February’s Theme: Love
I became a dog person recently. This is a major life change for me. I spent most of my life, up through early adulthood, being wary of, if not downright terrified of dogs (an unfortunate schoolyard encounter at the age of five between a beagle’s jaw and my own posterior is to blame for this – funny now, yes, but at five? . . . not so much). I’ve slowly gotten over this trepidation in recent years. This past August, after much prodding and pleading from my family over many months, we took a ride down to the shelter in Española and adopted a pure-bred New Mexico Brown Puppy. We named her River (after characters in a couple of favorite sci-fi TV shows). She’s a sweet dog, just-right-sized, and (hallelujah!) doesn’t bark and howl along with the other dogs in the neighborhood. In many regards, it’s been like having a permanent toddler in the house, being responsible for another being’s feeding and other bodily functions in ways I haven’t had to in several years, now that the human children in the house are older. Annoying some days, to be sure, but a minimal investment considering what is received in return.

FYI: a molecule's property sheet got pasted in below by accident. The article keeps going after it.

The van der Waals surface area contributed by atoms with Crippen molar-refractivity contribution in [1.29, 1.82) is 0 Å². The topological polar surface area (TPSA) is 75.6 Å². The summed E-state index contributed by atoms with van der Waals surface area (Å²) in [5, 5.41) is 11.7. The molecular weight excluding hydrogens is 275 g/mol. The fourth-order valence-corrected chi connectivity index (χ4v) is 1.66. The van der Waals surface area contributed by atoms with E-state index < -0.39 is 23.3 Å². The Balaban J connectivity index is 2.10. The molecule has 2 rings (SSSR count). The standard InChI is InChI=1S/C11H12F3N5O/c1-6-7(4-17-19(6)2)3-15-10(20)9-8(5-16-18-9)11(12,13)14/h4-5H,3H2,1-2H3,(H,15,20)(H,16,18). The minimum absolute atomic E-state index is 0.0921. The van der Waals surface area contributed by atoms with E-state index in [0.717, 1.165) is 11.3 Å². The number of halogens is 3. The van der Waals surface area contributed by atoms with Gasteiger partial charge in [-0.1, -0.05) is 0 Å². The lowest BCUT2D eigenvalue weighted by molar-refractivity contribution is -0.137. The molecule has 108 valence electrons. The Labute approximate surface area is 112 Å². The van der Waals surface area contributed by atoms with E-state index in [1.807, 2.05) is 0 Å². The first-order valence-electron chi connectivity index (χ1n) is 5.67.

“Welcome,” said one of my Facebook friends, “to a world of unconditional love.”
. . . and . . .
“Dogs,” said one of our members to me, “are great practitioners of the inherent worth and dignity of all people.”
Both statements, I’ve learned over the last six months, are so very true. River loves people, regardless of who they are, and without any prejudice. People are all so very real to her, and every moment with each person is the most important and most favorite moment, whether its children at the farmer’s market or the battalion of plumbers, electricians, and dry-wallers we’ve had tromping through our house lately. River is happy to see everyone, and every person is the most real and most important person in the room. Her little puppy self is an excellent teacher in that regard. It’s amazing to watch people respond to her enthusiasm for them, and amazing to watch everyone walk away from these encounters (myself included) just a little bit happier than before. It’s only a moment, to be sure – a trivial amount of time in the life of a human. But what a difference it makes, that one moment of feeling real and important in the eyes of another living creature.
River reminds me daily that real love means being with a person as they are, seeing them as real and whole, and not just a means to my own ends – a step to getting what I want. It’s a difficult practice with some people. Some days I just want things. Some days I want it all to be about me. Some days it’s hard to be happy to just see and be with another. Some days, people are just annoying. And then River jumps up and licks their hands anyway, her whole back end wagging. She makes love look so easy.
Rumi ends one of his great mystical poems with the lines:
There are love dogs no one knows the names of.
Give your life to be one of them.
I know one of them is named River. I’m hoping each day I can be just a little more like her.